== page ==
A couple of days prior our Seoul trip, I received a letter from the Ministry of Justice about my naturalization approval. I opened the letter to read the contents and can’t help but somewhat feel annoyed. I should be feeling excited, right? But I wasn’t. Not because of anything cheesy such as “losing my Philippine citizenship” but because of the timing.

April 21, 2017 – my oath-taking ceremony schedule read. You see, on that same week was my last working week before my 2-week vacation in Seoul. It also meant it will land on the same week where I would be desperately trying to finish all my workload before I take off for vacation. It was a do or die moment. I have to get things done as there’s no way I am taking my work laptop with me in Seoul – we already had too much stuff!

It was an ironic circumstance. Here I was, holding that piece of paper I have been waiting for close to a year now but can’t muster any feeling of happiness within me to celebrate. Even if my husband is trying to cheer me and reassure me that I can work something out – I only felt stressed.

After a discussion with my manager, I filed for a half day leave to attend the ceremony. She was OK with it so long as I finish my deadlines. I expected that much. But it also meant I can’t go on celebration mood as I go finishing my tasks!

Days (and nights) before the oath-taking, I kept working to meet my work deadline. I can’t even think of tidying up the apartment before we leave for Seoul at that point. Needless to say, I saw the oath-taking event and my naturalization “a pain” instead of a blessing.

The day finally came – April 21, 2017. It was a day to include in my history books. Apart from finishing everything for work, it was the day I earned my Irish citizenship. That morning, I felt that extra surge of energy. I felt giddy, like a child about to earn a “star” for being good in class. And after feeling restless and stressed days leading to it – I can finally say that I was truly happy my naturalization application was approved!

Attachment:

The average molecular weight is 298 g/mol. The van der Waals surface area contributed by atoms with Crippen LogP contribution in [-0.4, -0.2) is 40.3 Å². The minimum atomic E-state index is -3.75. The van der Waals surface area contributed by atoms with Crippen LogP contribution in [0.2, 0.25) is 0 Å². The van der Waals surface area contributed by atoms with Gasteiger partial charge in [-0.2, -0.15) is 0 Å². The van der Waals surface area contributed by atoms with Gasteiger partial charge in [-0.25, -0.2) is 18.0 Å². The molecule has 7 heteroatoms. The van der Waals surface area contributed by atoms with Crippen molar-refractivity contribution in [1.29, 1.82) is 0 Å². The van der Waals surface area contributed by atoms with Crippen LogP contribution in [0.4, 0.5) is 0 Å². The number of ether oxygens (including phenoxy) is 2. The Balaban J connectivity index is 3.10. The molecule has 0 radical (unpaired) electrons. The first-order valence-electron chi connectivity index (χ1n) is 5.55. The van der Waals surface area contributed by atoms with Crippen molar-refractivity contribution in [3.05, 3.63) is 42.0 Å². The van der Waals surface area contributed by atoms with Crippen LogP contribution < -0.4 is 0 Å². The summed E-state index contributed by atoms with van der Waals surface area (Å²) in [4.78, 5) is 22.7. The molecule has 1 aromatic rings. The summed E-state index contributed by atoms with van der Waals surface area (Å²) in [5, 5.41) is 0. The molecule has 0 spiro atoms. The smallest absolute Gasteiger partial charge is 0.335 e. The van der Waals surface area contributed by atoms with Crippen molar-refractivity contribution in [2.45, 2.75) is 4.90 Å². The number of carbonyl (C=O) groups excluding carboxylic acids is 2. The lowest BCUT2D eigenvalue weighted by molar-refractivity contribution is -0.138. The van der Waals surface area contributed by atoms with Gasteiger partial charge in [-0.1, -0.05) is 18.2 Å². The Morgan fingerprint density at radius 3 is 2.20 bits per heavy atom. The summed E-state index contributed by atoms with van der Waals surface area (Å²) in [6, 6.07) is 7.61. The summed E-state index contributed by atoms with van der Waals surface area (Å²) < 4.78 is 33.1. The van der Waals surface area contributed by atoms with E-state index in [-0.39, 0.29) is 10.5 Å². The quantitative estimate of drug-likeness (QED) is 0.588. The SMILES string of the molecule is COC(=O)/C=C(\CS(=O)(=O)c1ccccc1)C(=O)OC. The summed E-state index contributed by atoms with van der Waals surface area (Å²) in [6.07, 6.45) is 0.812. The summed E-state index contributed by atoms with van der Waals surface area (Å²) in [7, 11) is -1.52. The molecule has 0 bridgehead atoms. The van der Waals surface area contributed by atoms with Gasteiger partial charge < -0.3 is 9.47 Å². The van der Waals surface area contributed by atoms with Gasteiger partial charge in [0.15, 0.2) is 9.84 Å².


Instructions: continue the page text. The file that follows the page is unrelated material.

Unlike my husband’s oath-taking ceremony where I attended as his plus one – I decided to go there alone. We have our designated seating areas and so, we were not together inside the hall anyway. On top of that, I preferred he goes home early to look after our son – in case the ceremony goes overtime. I wore a white summer dress for the event, which quickly turned out to be a poor choice of clothing because it was freezing. It wasn’t me trying to be a true local – I just thought it was warm because it was sunny. Boy, I don’t learn anything about the weather after all these years, do I?

After the ceremonies..
After the ceremonies..

As I entered the hall, I had a glimpse of the rest of fellow “new Irish”. I saw a lot of African and Asian people inside – there were a good number of Filipinos, too! There were also those originally from South America and Australia. The hall was filled with different race and nationalities it was like an event for the World Youth Day or United Nations.

Attending the ceremonies for the second time has its disadvantages, I realized. The element of surprise wasn’t there anymore as I somehow knew how the program would go – the Garda band playing, the entrance of Irish colours, speeches, and even the jokes! But the major difference this time around is that I knew the event was for ME. I wasn’t just a mere spectator. I could relate every time the Judge would say “new Irish citizens” or “new citizens of Ireland” and knew in my heart I was included in that phrase.

Oath-taking. Photo via Flickr
Oath-taking. Photo via Flickr

Becoming a naturalized citizen is a new chapter in my life for sure. I look forward to receiving my Irish Passport, which was one of the driving forces for my naturalization. As well as receiving all the benefits of an Irish citizen. I take my oath seriously and would do everything I can to make sure that the approval given to me will not go to waste.

Despite becoming Irish legally, I do not wish to forget about my roots. I am and will ALWAYS be a Filipino by heart and blood. And as the Judge said in his speech, I will try my best to “bring and share my Filipino culture within the Irish community” – because that’s just who I am after becoming Filipino-Irish!

So for my fellow Expats in Ireland that received naturalization like me – cheers to all of us! I hope we all enjoy the benefits Ireland gladly welcomed us with. And uphold the values they honor as a true Irish citizen.